The health care delivery system in the United States is currently undergoing a transformation. One key element to this transformation is to assure every American has a primary care provider.
Primary care providers are increasingly often “mid-level providers,” these include nurses and physician assistants who are often required by law to work under the direction of a licensed physician.
Unfortunately, the medical educational system is unprepared to tackle this task. Applications to medical school are the highest they have ever been but medical schools have not increased their capacity until recent federal mandates have been imposed.
Another aspect of the physician shortage that has not been addressed is physician burnout. A recent study looked at physician satisfaction at three career stages. Physicians in practice 10 years or less (early career), 11 to 20 years (middle career) and over 21 years (late career).
Interestingly, middle career physicians had the lowest satisfaction with their work-life balance and the highest rates of emotional exhaustion and burnout. This group was also most likely to leave the practice of medicine for reasons other than retirement in the next 24 months.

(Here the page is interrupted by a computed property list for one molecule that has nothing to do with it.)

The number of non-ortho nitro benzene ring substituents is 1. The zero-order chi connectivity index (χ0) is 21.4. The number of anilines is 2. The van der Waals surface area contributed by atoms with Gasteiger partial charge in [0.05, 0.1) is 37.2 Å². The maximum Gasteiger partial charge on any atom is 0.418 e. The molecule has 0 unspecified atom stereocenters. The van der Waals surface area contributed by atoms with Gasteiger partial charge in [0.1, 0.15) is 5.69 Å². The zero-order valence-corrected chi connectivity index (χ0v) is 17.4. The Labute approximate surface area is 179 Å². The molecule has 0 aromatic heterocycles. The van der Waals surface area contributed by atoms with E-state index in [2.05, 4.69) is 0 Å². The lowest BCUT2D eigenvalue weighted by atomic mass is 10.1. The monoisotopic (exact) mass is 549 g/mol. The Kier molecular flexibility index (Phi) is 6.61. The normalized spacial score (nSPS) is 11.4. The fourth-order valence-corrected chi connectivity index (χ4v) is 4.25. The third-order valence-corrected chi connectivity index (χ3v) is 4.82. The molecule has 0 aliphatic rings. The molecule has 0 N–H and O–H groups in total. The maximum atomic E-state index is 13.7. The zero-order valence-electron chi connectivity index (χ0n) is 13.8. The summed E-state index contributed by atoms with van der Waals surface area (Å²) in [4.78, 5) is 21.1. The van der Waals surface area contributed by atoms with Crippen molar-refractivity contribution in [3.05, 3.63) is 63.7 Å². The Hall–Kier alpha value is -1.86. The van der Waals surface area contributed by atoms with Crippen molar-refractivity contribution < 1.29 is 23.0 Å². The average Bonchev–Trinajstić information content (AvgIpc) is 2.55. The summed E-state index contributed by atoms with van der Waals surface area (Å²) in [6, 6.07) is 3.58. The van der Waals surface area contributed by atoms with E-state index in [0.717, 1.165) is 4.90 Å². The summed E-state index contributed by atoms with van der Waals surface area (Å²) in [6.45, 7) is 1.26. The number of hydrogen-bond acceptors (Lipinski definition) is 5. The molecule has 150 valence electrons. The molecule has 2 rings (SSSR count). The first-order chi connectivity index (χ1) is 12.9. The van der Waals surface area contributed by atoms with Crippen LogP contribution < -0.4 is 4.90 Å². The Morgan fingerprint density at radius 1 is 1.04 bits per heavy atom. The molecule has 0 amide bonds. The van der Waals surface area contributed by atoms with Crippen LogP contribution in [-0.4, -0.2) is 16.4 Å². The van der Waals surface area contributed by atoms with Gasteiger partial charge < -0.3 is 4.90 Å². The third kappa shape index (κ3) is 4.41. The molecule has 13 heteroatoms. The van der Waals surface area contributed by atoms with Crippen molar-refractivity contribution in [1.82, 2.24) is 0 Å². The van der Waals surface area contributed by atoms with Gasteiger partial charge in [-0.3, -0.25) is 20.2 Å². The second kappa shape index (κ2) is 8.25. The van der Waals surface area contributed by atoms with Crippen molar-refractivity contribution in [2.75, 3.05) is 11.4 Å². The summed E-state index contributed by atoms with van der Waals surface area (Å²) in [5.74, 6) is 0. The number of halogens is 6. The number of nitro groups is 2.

It is apparent that the increased demand on physicians must be addressed to preserve and hopefully increase the physician work force. This is a crucial element for health care transformation to be successful.
Anthony G. Alessi, MD, is the Stroke Center Medical Director at The William W. Backus Hospital, a neurologist in private practice at NeuroDiagnostics, LLC, in Norwich, Conn., and author of "Healthy Sports: A Doctor's Lessons for a Winning Lifestyle." He serves as a neurologic consultant to professional and collegiate sports teams as well as the Connecticut State Boxing Commission.
Learn more at www.alessimd.com.
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